I would have ignored this, except someone’s grabbing my tax dollars, via the Food and Health Bureau’s Health and Medical Research Fund: Chinese University researchers say acupuncture can help elderly people with cognitive impairment.
I’m sure it can. Whenever I run into the blank wall of cognitive impairment myself, I always find a cold shower, or just a pinch on the upper arm, does wonders; why shouldn’t a slight jab with a pin do the trick?
Of course, that’s what not the Chinese U people mean. They are using public funds allocated by politically correct officials in an attempt to prove that acupuncture, applied by officially certified Traditional Chinese Medicine practitioners, actually works.
I could have saved them the money and assured them that it is, indeed, effective.
But there’s a snag. ‘Sham acupuncture’ performed by genuine, honest charlatans or researchers using scientific testing methods works just as well. (‘Sham’ techniques include applying needles to the ‘wrong’ location on the body, or making patients think needles are being applied when they’re not.) What’s working is the placebo effect. This occurs in science-based medicine too, which is why real, qualified, MD-type (‘Western’) doctors have been known to hand out harmless, inert pills as part of their own rituals to make troublesome patients feel better and go away. (All you could ever want to know here.)
As it says here:
…acupuncture’s origin is that of a healing ritual within a belief system. As such, it is not science … it is not the actual implantation of needles that makes people feel better … People feel better because of the attention, the care, the relaxing atmosphere … Practitioners thrive on the personal anecdotes of happy patients.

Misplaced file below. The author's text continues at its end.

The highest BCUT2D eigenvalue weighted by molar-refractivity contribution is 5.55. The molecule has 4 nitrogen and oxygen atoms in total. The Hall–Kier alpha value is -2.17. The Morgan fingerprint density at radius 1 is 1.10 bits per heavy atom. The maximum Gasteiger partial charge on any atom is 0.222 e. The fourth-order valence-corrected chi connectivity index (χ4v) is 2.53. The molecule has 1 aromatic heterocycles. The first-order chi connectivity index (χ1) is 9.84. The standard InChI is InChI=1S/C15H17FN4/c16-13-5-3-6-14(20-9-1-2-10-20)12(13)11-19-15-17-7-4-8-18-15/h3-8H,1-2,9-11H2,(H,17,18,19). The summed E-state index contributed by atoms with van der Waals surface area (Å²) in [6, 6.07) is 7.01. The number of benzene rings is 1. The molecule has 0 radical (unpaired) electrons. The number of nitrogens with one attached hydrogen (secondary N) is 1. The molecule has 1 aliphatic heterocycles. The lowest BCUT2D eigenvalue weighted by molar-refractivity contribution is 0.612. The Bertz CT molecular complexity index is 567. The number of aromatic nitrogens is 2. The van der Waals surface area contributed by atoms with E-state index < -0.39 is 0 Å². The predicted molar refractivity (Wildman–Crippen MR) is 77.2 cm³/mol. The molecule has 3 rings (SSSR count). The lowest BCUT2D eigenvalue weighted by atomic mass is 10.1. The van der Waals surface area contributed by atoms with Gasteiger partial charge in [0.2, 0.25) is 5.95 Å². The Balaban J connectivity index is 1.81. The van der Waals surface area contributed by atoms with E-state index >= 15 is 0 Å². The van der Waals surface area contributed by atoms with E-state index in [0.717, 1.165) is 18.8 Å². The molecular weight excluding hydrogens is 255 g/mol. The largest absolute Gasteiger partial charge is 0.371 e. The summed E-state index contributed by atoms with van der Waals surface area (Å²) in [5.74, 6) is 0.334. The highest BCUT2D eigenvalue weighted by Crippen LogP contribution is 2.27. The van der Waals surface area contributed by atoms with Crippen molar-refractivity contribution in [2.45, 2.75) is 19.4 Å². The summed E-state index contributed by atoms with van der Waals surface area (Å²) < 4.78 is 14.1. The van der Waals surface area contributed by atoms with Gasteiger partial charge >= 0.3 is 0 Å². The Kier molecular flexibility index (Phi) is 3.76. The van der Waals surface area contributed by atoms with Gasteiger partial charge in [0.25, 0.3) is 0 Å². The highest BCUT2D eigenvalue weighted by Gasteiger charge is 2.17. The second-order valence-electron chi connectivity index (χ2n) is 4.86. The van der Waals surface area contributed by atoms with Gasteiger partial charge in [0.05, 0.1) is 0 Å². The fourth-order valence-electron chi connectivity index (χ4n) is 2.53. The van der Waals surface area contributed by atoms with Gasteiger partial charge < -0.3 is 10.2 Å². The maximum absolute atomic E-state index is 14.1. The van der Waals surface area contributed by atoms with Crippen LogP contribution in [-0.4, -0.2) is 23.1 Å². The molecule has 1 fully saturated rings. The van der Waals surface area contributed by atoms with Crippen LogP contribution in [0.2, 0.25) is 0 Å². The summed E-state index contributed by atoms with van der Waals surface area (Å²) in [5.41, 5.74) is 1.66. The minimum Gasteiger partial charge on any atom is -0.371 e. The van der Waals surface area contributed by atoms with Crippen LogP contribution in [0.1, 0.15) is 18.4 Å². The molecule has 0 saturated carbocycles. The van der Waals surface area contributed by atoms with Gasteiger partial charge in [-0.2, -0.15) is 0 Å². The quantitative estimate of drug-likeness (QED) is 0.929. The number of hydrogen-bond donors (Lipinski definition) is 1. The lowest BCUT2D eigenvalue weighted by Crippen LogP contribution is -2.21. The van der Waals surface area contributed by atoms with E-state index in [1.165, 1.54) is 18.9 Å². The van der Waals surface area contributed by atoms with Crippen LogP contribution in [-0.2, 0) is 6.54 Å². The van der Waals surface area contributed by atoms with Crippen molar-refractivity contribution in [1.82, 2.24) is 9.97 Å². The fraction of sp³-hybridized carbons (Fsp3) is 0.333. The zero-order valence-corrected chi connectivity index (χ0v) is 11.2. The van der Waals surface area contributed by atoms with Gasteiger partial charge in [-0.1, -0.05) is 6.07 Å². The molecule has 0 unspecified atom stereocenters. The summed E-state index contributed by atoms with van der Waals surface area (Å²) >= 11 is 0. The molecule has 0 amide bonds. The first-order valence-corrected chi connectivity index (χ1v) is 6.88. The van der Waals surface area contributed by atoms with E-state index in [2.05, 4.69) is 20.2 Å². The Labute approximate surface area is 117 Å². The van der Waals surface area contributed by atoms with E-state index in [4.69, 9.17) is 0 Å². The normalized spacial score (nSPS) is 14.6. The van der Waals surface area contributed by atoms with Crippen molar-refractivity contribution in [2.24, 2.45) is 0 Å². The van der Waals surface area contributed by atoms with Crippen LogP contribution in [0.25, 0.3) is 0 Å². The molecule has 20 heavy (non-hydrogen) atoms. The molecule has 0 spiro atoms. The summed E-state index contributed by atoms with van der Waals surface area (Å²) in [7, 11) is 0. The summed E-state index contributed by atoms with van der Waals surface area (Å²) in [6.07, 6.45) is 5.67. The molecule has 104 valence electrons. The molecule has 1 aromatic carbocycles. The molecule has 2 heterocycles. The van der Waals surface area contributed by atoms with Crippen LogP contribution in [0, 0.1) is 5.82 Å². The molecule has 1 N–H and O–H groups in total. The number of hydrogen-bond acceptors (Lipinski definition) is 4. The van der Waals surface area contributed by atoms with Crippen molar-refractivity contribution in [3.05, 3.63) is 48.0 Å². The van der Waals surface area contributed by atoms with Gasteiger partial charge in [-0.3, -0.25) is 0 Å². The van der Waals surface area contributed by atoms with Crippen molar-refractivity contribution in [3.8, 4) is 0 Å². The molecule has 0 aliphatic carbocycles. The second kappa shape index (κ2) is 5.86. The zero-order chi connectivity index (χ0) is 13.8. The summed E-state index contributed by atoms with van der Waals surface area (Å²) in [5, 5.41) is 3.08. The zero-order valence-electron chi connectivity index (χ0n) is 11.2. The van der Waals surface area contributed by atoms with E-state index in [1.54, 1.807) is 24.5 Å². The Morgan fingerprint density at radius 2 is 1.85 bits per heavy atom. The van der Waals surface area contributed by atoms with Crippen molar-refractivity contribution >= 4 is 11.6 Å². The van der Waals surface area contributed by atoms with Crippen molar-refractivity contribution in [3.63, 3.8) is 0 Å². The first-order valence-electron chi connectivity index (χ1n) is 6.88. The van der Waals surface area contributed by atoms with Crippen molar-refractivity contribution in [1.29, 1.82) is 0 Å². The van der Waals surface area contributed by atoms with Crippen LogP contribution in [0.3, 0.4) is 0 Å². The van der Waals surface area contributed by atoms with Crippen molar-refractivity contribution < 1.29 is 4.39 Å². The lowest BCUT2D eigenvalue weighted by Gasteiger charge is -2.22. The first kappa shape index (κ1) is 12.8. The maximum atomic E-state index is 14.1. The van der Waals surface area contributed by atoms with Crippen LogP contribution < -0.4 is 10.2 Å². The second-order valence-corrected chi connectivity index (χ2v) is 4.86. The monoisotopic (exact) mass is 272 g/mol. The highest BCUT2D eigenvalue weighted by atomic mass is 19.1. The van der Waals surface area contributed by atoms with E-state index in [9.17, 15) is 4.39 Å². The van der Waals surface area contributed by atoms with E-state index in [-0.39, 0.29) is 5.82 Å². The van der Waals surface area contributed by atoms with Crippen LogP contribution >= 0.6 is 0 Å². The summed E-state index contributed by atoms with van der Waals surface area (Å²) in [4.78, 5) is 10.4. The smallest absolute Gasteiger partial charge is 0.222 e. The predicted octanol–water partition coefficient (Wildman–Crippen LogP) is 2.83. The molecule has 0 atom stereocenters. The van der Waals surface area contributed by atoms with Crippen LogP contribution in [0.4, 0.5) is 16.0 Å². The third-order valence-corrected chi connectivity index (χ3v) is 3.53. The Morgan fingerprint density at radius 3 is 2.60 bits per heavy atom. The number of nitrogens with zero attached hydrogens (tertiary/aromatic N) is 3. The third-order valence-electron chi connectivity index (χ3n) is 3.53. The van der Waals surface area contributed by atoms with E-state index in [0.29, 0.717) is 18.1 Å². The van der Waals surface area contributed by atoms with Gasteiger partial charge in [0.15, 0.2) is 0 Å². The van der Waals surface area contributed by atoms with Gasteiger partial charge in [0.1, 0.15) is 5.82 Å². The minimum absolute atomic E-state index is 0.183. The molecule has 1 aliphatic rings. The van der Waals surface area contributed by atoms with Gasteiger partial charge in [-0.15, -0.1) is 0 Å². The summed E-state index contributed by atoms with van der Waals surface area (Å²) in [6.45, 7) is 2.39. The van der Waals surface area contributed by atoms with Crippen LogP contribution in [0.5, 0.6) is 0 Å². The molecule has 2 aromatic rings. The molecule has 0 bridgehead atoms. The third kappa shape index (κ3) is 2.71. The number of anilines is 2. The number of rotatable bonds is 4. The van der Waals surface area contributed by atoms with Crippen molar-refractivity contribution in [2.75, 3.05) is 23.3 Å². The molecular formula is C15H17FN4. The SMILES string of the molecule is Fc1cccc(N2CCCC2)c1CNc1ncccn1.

And don’t we know it? Even intelligent, educated people who have experienced, or at least perceived, relief following consultation with some sort of voodoo-witchdoctor ‘alternative medicine’ quack, seem happy to attribute the result to supernatural forces. (At least their paranormal healers use the placebo effect and not the nocebo.)
Rational explanations are presumably not acceptable to Chinese U’s peddlers of mysticism, with their serious-looking charts showing meridians and flows of qi, and their desire for government research grants. They want to masquerade as technical, empirical Nobel Prize types with letters after their name, so they regale us with details of sticking their needles in scientific-sounding points on the torso called ‘GV20 (Baihui), GB20 (Fengchi), EX-HN1 (Sishenchong) and KI3 (Taixi)’. (‘Retention of dampness and phlegm in the middle energizer’, ‘hyperactivity of liver yang’, etc – this is medieval.)
Note that they claim to be tackling mild cognitive impairment. No doubt this disorder can, as they mention, lead to dementia (which must start off as something less bad). Moving further back down the spectrum, it must also merge with momentary lapses of the ‘where did I leave my keys?’ variety, and I just bet the whole condition is impossible to measure objectively or accurately.
The methodology of this research seems to have involved a grand sample of seven 65-79-year-olds receiving 24 sessions over eight weeks. That’s three get-togethers a week with those nice young people from Shatin, who were so bubbly and cheerful (and delighted someone was taking their ‘Chinese Medicine’ diplomas seriously), handing out cookies and cups of tea. I’m sure two months of that would make any old biddy feel better. Or younger ones. Why, for two pins (haha) I’d sign up for phase two of the ‘pilot clinical project’ myself. I’d least I’d get a cup of tea for my tax dollars.
Use acupuncture on chickens to eradicate H7N9, and I’ll be impressed.
On the subject of cognitive impairment, Commerce and Economic Development Lunatic Greg So and other insentient promoters of the giant blood-sucking tourism monster may like to consult a couple of links kindly donated yesterday: Alice Poon’s prescient warning, and all the mind-boggling locust-smuggler Yakult-mayhem-frenzy action you could ever want, coming to you live from Sheung Shui.